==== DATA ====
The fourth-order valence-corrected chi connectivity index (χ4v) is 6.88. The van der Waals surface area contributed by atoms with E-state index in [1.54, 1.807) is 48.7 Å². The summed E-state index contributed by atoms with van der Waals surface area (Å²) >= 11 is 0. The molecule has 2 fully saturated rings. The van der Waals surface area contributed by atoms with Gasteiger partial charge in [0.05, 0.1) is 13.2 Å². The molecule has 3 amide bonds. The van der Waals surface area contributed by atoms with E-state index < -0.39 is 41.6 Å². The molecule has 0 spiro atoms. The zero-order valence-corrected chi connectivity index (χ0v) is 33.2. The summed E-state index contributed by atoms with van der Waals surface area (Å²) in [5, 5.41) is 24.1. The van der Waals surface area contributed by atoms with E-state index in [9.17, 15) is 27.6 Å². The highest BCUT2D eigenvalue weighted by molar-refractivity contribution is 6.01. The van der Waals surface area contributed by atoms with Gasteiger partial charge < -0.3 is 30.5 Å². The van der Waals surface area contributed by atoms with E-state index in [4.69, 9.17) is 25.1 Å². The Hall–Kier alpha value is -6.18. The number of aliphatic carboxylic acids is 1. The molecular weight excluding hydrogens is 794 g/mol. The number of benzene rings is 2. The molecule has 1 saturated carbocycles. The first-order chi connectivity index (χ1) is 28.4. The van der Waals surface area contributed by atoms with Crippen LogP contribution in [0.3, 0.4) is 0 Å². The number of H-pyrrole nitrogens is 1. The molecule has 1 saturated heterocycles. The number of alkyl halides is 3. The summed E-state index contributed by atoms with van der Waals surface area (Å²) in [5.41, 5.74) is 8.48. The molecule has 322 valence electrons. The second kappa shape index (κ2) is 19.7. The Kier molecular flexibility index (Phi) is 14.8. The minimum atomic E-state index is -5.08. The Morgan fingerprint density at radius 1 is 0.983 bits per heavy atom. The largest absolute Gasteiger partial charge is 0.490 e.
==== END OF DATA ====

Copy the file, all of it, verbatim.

The fourth-order valence-corrected chi connectivity index (χ4v) is 6.88. The van der Waals surface area contributed by atoms with E-state index in [1.54, 1.807) is 48.7 Å². The summed E-state index contributed by atoms with van der Waals surface area (Å²) >= 11 is 0. The molecule has 2 fully saturated rings. The van der Waals surface area contributed by atoms with Gasteiger partial charge in [0.05, 0.1) is 13.2 Å². The molecule has 3 amide bonds. The van der Waals surface area contributed by atoms with E-state index < -0.39 is 41.6 Å². The molecule has 0 spiro atoms. The zero-order valence-corrected chi connectivity index (χ0v) is 33.2. The summed E-state index contributed by atoms with van der Waals surface area (Å²) in [5, 5.41) is 24.1. The van der Waals surface area contributed by atoms with E-state index in [9.17, 15) is 27.6 Å². The highest BCUT2D eigenvalue weighted by molar-refractivity contribution is 6.01. The van der Waals surface area contributed by atoms with Gasteiger partial charge < -0.3 is 30.5 Å². The van der Waals surface area contributed by atoms with E-state index in [4.69, 9.17) is 25.1 Å². The Hall–Kier alpha value is -6.18. The number of aliphatic carboxylic acids is 1. The molecular weight excluding hydrogens is 794 g/mol. The number of benzene rings is 2. The molecule has 1 saturated carbocycles. The first-order chi connectivity index (χ1) is 28.4. The van der Waals surface area contributed by atoms with Crippen LogP contribution in [0.3, 0.4) is 0 Å². The number of H-pyrrole nitrogens is 1. The molecule has 1 saturated heterocycles. The number of alkyl halides is 3. The summed E-state index contributed by atoms with van der Waals surface area (Å²) in [5.41, 5.74) is 8.48. The molecule has 322 valence electrons. The second kappa shape index (κ2) is 19.7. The Kier molecular flexibility index (Phi) is 14.8. The minimum atomic E-state index is -5.08. The Morgan fingerprint density at radius 1 is 0.983 bits per heavy atom. The largest absolute Gasteiger partial charge is 0.490 e.